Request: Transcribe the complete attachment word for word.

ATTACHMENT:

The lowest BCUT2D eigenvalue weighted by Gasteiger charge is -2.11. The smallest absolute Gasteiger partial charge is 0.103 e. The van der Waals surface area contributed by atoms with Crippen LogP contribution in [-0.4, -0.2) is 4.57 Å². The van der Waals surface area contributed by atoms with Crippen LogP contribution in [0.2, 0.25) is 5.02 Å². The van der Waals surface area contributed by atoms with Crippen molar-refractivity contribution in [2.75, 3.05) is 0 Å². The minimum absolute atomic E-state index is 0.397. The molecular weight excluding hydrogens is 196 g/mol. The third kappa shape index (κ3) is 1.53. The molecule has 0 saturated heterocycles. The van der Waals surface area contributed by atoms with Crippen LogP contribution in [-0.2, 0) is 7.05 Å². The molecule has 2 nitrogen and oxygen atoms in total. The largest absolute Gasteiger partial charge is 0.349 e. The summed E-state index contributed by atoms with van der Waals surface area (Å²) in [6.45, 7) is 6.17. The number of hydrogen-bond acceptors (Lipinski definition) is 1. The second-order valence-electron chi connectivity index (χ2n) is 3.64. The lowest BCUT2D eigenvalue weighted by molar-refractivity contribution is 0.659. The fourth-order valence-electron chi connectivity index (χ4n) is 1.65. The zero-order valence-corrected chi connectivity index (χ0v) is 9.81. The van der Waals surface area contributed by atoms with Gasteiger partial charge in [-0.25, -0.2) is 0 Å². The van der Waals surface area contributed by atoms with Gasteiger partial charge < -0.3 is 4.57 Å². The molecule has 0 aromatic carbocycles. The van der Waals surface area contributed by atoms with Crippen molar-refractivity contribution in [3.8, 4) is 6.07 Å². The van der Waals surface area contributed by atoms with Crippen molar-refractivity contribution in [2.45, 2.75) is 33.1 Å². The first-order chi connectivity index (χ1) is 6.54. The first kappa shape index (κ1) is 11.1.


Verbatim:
The lowest BCUT2D eigenvalue weighted by Gasteiger charge is -2.11. The smallest absolute Gasteiger partial charge is 0.103 e. The van der Waals surface area contributed by atoms with Crippen LogP contribution in [-0.4, -0.2) is 4.57 Å². The van der Waals surface area contributed by atoms with Crippen LogP contribution in [0.2, 0.25) is 5.02 Å². The van der Waals surface area contributed by atoms with Crippen molar-refractivity contribution in [2.75, 3.05) is 0 Å². The minimum absolute atomic E-state index is 0.397. The molecular weight excluding hydrogens is 196 g/mol. The third kappa shape index (κ3) is 1.53. The molecule has 0 saturated heterocycles. The van der Waals surface area contributed by atoms with Crippen LogP contribution in [-0.2, 0) is 7.05 Å². The molecule has 2 nitrogen and oxygen atoms in total. The largest absolute Gasteiger partial charge is 0.349 e. The summed E-state index contributed by atoms with van der Waals surface area (Å²) in [6.45, 7) is 6.17. The number of hydrogen-bond acceptors (Lipinski definition) is 1. The second-order valence-electron chi connectivity index (χ2n) is 3.64. The lowest BCUT2D eigenvalue weighted by molar-refractivity contribution is 0.659. The fourth-order valence-electron chi connectivity index (χ4n) is 1.65. The zero-order valence-corrected chi connectivity index (χ0v) is 9.81. The van der Waals surface area contributed by atoms with Gasteiger partial charge in [-0.25, -0.2) is 0 Å². The van der Waals surface area contributed by atoms with Gasteiger partial charge < -0.3 is 4.57 Å². The molecule has 0 aromatic carbocycles. The van der Waals surface area contributed by atoms with Crippen molar-refractivity contribution in [3.8, 4) is 6.07 Å². The van der Waals surface area contributed by atoms with Crippen molar-refractivity contribution in [2.45, 2.75) is 33.1 Å². The first-order chi connectivity index (χ1) is 6.54. The first kappa shape index (κ1) is 11.1.